As well as Kenya, drought is ravaging Ethiopia and Somalia. In these three countries, the education of some six million children has been disrupted, according to OCHA.
Although the national introduction of free primary education in 2003 led to an increase in school attendance across Kenya, enrolment rates in dryland counties such as Turkana remain much lower than the rest of the country.
And of those who enroll in the first year of school, barely one in five stick it out through the eighth year, with dropouts attributed to early marriage and the need to look after livestock.
Even though going to school can lead to improved agriculture, better health, improved community relations, and better management of natural resources, “the culture [here] does not allow the community to attach much premium on education,” Muthengi Muvea, the director of education in the sub-county of Turkana Central, told IRIN.
“A high number of pastoralists are not willing to wait for over 20 years to see returns on their investment, while a child has immediate returns such as dowry for girls and herding for boys,” he explained.
According to Muvea, at any given time, at least 40 percent of children who are supposed to be in school in Turkana County are not.
This is attributed to: parents migrating during drought in search of pasture and water; inadequate infrastructure; understaffing in schools; and the parents’ general unwillingness to enroll their children in school.
“January 2017 saw enrollment [in Turkana] drop by over 9,200 from the 2016 third term,” said Jesse Nyongesa, of the Ministry of Education.
Matters were made worse in the first few months of 2017 by an interruption in the provision of free school meals across much of the country, although these meals – provided since 1980 by WFP and the Kenyan government and now benefiting 1.5 million children at an annual cost of four billion shillings ($39 million) – resumed in May.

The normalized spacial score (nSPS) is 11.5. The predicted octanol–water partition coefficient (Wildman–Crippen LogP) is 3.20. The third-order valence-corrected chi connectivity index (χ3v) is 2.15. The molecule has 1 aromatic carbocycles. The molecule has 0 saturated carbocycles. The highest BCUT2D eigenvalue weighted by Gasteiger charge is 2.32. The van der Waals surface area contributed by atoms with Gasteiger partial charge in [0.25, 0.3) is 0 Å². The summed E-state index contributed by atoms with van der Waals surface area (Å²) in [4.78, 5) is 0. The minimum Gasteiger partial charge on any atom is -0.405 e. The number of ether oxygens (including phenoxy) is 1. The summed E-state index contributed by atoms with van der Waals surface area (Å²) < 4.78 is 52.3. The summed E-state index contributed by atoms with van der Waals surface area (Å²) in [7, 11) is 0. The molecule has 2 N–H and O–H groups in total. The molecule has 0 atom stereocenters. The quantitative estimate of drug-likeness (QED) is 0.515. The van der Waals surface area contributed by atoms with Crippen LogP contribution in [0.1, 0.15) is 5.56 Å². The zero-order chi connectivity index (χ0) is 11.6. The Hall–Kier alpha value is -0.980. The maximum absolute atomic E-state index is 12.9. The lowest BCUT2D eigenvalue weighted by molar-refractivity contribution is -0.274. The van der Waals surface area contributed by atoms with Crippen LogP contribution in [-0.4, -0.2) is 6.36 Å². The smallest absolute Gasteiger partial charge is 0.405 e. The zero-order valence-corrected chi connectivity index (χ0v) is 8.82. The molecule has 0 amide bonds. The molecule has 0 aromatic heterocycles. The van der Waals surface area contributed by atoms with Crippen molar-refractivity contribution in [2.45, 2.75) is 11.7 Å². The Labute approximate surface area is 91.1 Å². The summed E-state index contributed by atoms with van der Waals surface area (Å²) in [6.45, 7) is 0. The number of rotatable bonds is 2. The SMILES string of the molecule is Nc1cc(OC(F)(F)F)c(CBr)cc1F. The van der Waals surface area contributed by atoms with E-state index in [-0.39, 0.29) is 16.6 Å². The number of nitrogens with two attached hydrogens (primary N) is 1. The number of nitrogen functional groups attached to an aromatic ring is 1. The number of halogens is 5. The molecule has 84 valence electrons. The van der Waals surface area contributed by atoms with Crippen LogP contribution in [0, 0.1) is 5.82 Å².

“During drought, the meal the children get in school is the only meal they are likely to get for the day,” said Matthew Epetet, the head teacher of a primary school in the Turkana Central village of Lochwa.
“It’s critical to attaining food security in this part of the country. Unless it's assured, the rate of retention is low, especially for the junior classes.”
Since it launched a Home-Grown School Meals programme in 2009, the government of Kenya has gradually increased its role in feeding school children. HGSM now benefits twice as many children as WFP’s contribution and is set to feed all by 2019.
Under the programme, food is bought from nearby farmers, thereby stimulating the local economy while encouraging children to attend school.
The interruption of free school meals, combined with the migration of parents in search of water and pasture, led attendance at the school to fall by more than half, said Epetet.
“From a total of 585 students, only 257 students are attending class now,” he said. “Among the 103 girls enrolled in school, about 37 are no longer in school. The pre-primary pupils have already stopped coming to school.”
The head teacher explained that the recent start of oil exploration in Turkana’s Lokichar Basin had been another factor in falling attendance.
“Fifteen boys have dropped out of school to work as motorcycle riders within Lokichar,” he said. “Some are seeking manuals job from those employed in oil exploration companies such as fetching water.”
Muvea believes it will take time before education fully improves the welfare of the community and contributes to a meaningful, sustainable manner of resilience.
“It's about perception,” asserted Muvea. “School becomes necessary during drought emergencies because of food access. The way pastoralists perceive education has to change if it is to play a fundamental role in strengthening their resilience.”
This article is part of a special project by IRIN that explores the impact of climate change on the food security and livelihoods of small-scale farmers in Kenya, Nigeria, Senegal and Zimbabwe.